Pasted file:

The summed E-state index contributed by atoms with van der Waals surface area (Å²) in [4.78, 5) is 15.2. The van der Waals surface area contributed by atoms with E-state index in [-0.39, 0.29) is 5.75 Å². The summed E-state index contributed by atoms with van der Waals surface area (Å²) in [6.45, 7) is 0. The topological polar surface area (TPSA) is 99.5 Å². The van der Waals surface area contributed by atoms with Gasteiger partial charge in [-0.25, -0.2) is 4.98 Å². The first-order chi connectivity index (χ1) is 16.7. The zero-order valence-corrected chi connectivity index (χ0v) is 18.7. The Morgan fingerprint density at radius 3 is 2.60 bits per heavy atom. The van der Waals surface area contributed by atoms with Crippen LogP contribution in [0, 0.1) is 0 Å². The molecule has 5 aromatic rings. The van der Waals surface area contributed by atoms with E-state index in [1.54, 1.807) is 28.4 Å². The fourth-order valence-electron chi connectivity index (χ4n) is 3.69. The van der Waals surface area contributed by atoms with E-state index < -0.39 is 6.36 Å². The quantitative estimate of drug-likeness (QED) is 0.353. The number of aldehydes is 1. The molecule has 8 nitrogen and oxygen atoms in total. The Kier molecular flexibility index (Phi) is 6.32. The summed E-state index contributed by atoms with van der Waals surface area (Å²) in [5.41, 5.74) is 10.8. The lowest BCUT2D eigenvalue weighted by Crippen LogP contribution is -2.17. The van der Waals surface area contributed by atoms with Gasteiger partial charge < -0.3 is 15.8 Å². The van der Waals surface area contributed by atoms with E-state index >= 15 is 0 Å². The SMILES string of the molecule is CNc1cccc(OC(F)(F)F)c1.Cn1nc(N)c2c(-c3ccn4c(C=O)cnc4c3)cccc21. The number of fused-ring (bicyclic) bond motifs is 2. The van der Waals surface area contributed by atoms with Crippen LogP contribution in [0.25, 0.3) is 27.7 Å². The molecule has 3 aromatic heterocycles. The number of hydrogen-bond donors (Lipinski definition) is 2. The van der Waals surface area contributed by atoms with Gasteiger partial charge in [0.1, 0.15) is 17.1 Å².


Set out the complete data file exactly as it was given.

The summed E-state index contributed by atoms with van der Waals surface area (Å²) in [4.78, 5) is 15.2. The van der Waals surface area contributed by atoms with E-state index in [-0.39, 0.29) is 5.75 Å². The summed E-state index contributed by atoms with van der Waals surface area (Å²) in [6.45, 7) is 0. The topological polar surface area (TPSA) is 99.5 Å². The van der Waals surface area contributed by atoms with Gasteiger partial charge in [-0.25, -0.2) is 4.98 Å². The first-order chi connectivity index (χ1) is 16.7. The zero-order valence-corrected chi connectivity index (χ0v) is 18.7. The Morgan fingerprint density at radius 3 is 2.60 bits per heavy atom. The van der Waals surface area contributed by atoms with Crippen LogP contribution in [0, 0.1) is 0 Å². The molecule has 5 aromatic rings. The van der Waals surface area contributed by atoms with E-state index in [1.54, 1.807) is 28.4 Å². The fourth-order valence-electron chi connectivity index (χ4n) is 3.69. The van der Waals surface area contributed by atoms with E-state index < -0.39 is 6.36 Å². The quantitative estimate of drug-likeness (QED) is 0.353. The number of aldehydes is 1. The molecule has 8 nitrogen and oxygen atoms in total. The Kier molecular flexibility index (Phi) is 6.32. The summed E-state index contributed by atoms with van der Waals surface area (Å²) in [5.41, 5.74) is 10.8. The lowest BCUT2D eigenvalue weighted by Crippen LogP contribution is -2.17. The van der Waals surface area contributed by atoms with Gasteiger partial charge < -0.3 is 15.8 Å². The van der Waals surface area contributed by atoms with E-state index >= 15 is 0 Å². The SMILES string of the molecule is CNc1cccc(OC(F)(F)F)c1.Cn1nc(N)c2c(-c3ccn4c(C=O)cnc4c3)cccc21. The number of fused-ring (bicyclic) bond motifs is 2. The van der Waals surface area contributed by atoms with Crippen LogP contribution in [0.25, 0.3) is 27.7 Å². The molecule has 3 aromatic heterocycles. The number of hydrogen-bond donors (Lipinski definition) is 2. The van der Waals surface area contributed by atoms with Gasteiger partial charge in [0.1, 0.15) is 17.1 Å².